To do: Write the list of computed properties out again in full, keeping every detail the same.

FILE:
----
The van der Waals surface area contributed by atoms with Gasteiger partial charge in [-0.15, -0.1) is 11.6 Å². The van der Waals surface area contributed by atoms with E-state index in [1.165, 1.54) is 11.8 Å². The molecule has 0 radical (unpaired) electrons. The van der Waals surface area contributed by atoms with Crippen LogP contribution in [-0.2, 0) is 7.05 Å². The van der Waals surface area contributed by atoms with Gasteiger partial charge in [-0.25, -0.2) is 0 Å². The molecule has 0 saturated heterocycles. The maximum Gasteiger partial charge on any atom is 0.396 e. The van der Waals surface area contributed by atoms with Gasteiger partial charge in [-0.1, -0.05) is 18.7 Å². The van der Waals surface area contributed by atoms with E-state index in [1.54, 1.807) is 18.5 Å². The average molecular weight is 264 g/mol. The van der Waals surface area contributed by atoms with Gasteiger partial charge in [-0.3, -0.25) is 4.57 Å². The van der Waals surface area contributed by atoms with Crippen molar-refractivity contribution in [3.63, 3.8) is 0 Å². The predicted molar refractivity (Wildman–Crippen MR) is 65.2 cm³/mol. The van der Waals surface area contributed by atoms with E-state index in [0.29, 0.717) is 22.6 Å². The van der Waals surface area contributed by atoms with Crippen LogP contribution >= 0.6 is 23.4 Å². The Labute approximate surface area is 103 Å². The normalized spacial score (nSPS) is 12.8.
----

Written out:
The van der Waals surface area contributed by atoms with Gasteiger partial charge in [-0.15, -0.1) is 11.6 Å². The van der Waals surface area contributed by atoms with E-state index in [1.165, 1.54) is 11.8 Å². The molecule has 0 radical (unpaired) electrons. The van der Waals surface area contributed by atoms with Crippen LogP contribution in [-0.2, 0) is 7.05 Å². The van der Waals surface area contributed by atoms with Gasteiger partial charge in [-0.25, -0.2) is 0 Å². The molecule has 0 saturated heterocycles. The maximum Gasteiger partial charge on any atom is 0.396 e. The van der Waals surface area contributed by atoms with Gasteiger partial charge in [-0.1, -0.05) is 18.7 Å². The van der Waals surface area contributed by atoms with E-state index in [1.54, 1.807) is 18.5 Å². The average molecular weight is 264 g/mol. The van der Waals surface area contributed by atoms with Gasteiger partial charge in [-0.3, -0.25) is 4.57 Å². The van der Waals surface area contributed by atoms with Crippen molar-refractivity contribution in [3.63, 3.8) is 0 Å². The predicted molar refractivity (Wildman–Crippen MR) is 65.2 cm³/mol. The van der Waals surface area contributed by atoms with E-state index in [0.29, 0.717) is 22.6 Å². The van der Waals surface area contributed by atoms with Crippen LogP contribution >= 0.6 is 23.4 Å². The Labute approximate surface area is 103 Å². The normalized spacial score (nSPS) is 12.8.